Below is the text of the statement made by Stephen Barclay, the Secretary of State for Exiting the European Union, in the House of Commons on 7 January 2019.

In a tone that I am sure will reflect the year ahead, may I join the Leader of the Opposition in wishing you, Mr Speaker, and colleagues across the House a happy new year?

As the House will be aware, the Prime Minister today launched a new 10-year plan for the NHS, allocating an extra £20.5 billion a year in funding. I am therefore responding to this question on her behalf. I am sure colleagues across the House recognise the importance of the NHS plan.

As confirmed by the Leader of the House in her business statement before the Christmas recess, this Wednesday the House will debate a business motion relating to section 13(1)(b) of the European Union (Withdrawal) Act 2018. That will be followed by the main debate on section 13(1)(b), which will continue on Thursday 10 January and, subject to the will of the House, Friday 11 January. Discussions are taking place through the usual channels as to the proposed length of that debate and the date of the vote, but ultimately it will be a decision for this House, through the business motion, which will be voted on this Wednesday. Debate will also take place in the House of Lords on Wednesday 9, Thursday 10 and Monday 14 January.

The decision to postpone the debate last year was not taken lightly. Over the two years of negotiations, the Prime Minister won hard-fought battles—most importantly, to agree a bespoke deal, rather than the flawed off-the-shelf options initially offered. But it was clear from the three days of debate held in this House that it was not going to pass the deal and that further reassurances should be sought, particularly on the issue of the backstop.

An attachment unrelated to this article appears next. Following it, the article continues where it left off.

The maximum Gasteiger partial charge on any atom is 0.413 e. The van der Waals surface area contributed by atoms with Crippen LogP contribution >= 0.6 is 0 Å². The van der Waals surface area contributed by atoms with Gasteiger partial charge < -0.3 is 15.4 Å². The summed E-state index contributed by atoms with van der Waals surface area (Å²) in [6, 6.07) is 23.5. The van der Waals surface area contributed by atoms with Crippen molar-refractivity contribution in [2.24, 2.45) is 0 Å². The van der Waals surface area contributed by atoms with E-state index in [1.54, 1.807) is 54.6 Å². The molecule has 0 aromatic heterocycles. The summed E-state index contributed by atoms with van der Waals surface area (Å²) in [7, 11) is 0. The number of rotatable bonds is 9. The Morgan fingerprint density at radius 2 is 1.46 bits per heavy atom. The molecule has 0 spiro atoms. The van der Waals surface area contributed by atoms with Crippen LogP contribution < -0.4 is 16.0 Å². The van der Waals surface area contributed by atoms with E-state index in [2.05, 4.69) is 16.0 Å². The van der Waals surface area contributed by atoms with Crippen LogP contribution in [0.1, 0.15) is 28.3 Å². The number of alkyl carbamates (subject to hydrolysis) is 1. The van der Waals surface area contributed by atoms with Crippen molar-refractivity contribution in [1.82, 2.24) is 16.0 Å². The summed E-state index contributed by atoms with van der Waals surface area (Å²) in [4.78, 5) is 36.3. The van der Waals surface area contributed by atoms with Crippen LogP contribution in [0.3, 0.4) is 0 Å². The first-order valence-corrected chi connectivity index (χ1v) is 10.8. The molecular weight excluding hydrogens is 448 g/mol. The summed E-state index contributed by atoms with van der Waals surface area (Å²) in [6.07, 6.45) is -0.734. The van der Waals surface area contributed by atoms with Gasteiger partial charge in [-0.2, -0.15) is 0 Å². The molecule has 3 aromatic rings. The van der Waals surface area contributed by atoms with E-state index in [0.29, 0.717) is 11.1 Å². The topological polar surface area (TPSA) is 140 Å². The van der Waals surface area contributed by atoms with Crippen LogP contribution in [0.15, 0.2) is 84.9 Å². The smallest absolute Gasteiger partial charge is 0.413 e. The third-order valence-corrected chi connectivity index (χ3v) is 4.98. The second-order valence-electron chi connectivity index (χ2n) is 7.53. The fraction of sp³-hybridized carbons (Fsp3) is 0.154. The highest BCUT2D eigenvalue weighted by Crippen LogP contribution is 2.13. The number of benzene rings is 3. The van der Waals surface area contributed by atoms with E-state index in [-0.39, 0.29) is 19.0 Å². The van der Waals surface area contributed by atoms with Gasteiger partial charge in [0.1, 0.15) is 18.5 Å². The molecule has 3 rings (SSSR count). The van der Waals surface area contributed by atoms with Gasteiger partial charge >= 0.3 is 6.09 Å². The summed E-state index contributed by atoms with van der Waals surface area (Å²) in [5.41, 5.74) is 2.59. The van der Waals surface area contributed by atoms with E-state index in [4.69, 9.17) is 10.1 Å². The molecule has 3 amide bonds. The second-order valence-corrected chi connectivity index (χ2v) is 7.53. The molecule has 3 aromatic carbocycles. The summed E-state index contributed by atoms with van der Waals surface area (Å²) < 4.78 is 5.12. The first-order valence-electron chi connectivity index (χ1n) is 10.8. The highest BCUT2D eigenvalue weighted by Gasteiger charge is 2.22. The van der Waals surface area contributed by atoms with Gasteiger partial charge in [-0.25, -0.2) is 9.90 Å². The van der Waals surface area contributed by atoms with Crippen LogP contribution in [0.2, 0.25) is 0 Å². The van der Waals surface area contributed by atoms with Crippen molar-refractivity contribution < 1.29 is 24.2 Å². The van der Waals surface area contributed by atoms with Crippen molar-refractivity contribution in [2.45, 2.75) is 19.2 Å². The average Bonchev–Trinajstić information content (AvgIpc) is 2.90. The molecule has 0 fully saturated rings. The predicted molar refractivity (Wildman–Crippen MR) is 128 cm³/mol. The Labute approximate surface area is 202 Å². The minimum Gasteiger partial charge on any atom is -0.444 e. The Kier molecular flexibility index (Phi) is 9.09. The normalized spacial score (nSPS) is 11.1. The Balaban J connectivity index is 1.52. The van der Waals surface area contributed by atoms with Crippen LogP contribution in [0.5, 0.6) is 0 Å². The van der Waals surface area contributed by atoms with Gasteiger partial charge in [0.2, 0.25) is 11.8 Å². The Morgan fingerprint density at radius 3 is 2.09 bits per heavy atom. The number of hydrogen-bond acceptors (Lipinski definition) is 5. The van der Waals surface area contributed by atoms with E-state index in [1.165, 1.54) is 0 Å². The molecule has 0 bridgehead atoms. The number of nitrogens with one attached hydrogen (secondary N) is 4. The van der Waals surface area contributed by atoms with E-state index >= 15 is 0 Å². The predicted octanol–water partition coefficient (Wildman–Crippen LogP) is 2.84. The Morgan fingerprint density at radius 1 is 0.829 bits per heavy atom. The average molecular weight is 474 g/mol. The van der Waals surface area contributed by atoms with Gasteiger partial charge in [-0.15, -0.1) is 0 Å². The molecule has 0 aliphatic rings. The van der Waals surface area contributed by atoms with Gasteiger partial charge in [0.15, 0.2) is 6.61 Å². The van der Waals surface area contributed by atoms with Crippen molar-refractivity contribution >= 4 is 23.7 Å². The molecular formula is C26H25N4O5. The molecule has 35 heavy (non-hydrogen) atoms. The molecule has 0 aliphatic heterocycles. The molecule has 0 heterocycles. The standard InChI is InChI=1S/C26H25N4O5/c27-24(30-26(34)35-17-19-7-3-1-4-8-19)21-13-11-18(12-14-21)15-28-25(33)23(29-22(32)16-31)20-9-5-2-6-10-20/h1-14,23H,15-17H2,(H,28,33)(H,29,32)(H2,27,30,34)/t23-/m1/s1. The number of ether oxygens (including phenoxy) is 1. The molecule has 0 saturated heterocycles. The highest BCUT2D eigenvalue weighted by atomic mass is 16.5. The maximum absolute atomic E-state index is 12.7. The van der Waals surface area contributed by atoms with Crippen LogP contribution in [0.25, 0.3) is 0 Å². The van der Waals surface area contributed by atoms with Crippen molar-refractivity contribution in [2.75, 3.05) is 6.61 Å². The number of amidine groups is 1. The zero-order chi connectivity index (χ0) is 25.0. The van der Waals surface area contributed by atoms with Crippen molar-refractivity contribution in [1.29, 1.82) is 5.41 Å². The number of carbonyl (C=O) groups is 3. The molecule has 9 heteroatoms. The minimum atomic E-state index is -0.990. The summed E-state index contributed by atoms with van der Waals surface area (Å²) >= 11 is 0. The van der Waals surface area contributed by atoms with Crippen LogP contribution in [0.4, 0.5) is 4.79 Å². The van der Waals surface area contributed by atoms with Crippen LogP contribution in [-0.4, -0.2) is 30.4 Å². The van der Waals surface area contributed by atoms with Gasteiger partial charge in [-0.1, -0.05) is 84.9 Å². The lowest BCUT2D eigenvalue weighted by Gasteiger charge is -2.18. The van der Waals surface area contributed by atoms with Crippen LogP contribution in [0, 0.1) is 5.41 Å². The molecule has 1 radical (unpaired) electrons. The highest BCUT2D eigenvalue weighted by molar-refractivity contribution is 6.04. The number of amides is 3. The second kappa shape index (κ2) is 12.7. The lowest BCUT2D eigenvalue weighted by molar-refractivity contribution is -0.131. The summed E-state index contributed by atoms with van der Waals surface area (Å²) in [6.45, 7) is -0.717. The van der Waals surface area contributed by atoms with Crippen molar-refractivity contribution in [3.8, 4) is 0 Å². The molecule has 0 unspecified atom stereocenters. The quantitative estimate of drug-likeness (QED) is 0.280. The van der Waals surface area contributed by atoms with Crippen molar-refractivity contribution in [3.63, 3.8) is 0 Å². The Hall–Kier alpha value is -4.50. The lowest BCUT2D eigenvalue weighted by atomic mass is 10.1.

Following December’s European Council, a series of conclusions were published that went further than the EU had ever gone previously in trying to address the concerns of this House. Over Christmas, the Prime Minister was in contact with a number of her European counterparts on the further legal and political assurances that Parliament needs on the backstop. She has been in touch with the Taoiseach, and indeed British and Irish Government officials have been in contact over the past week. Securing the additional reassurance that Parliament needs remains our priority, and leaders remain in contact. Leaving the EU with the deal that has been agreed is in the interests of both sides.

When the debate begins on Wednesday, the Government will make clear for the House what has been achieved since the vote was deferred last year. As I said when I spoke in the debate on 4 December, the deal will enable us to deliver a fair, skills-based immigration system and to have control over our fisheries policy and agricultural policies.

We will have our own trade policy for the first time in more than three decades, and there will be an end to sending vast sums of money to the EU. It is a good deal, it is the only deal, and I believe that it is the right deal, in offering certainty for this country.